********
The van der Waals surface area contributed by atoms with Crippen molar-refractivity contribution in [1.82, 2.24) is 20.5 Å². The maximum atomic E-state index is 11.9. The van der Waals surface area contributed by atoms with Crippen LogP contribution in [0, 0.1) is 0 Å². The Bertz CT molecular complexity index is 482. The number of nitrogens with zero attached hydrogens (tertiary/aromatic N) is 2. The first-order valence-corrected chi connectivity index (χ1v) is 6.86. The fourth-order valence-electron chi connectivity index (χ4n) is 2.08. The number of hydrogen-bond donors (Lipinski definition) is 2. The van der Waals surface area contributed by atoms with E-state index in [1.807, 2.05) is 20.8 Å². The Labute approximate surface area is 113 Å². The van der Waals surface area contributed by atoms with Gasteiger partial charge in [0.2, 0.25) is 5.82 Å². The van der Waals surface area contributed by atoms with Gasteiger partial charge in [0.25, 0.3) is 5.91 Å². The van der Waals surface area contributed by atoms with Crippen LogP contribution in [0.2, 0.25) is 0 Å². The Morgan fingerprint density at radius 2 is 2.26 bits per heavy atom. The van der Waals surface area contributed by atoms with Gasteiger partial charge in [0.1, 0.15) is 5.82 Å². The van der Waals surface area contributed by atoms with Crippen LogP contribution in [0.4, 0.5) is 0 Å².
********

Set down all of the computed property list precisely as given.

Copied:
The van der Waals surface area contributed by atoms with Crippen molar-refractivity contribution in [1.82, 2.24) is 20.5 Å². The maximum atomic E-state index is 11.9. The van der Waals surface area contributed by atoms with Crippen LogP contribution in [0, 0.1) is 0 Å². The Bertz CT molecular complexity index is 482. The number of nitrogens with zero attached hydrogens (tertiary/aromatic N) is 2. The first-order valence-corrected chi connectivity index (χ1v) is 6.86. The fourth-order valence-electron chi connectivity index (χ4n) is 2.08. The number of hydrogen-bond donors (Lipinski definition) is 2. The van der Waals surface area contributed by atoms with E-state index in [1.807, 2.05) is 20.8 Å². The Labute approximate surface area is 113 Å². The van der Waals surface area contributed by atoms with Gasteiger partial charge in [0.2, 0.25) is 5.82 Å². The van der Waals surface area contributed by atoms with Gasteiger partial charge in [0.25, 0.3) is 5.91 Å². The van der Waals surface area contributed by atoms with Crippen LogP contribution in [0.2, 0.25) is 0 Å². The Morgan fingerprint density at radius 2 is 2.26 bits per heavy atom. The van der Waals surface area contributed by atoms with Gasteiger partial charge in [0.1, 0.15) is 5.82 Å². The van der Waals surface area contributed by atoms with Crippen LogP contribution in [0.4, 0.5) is 0 Å².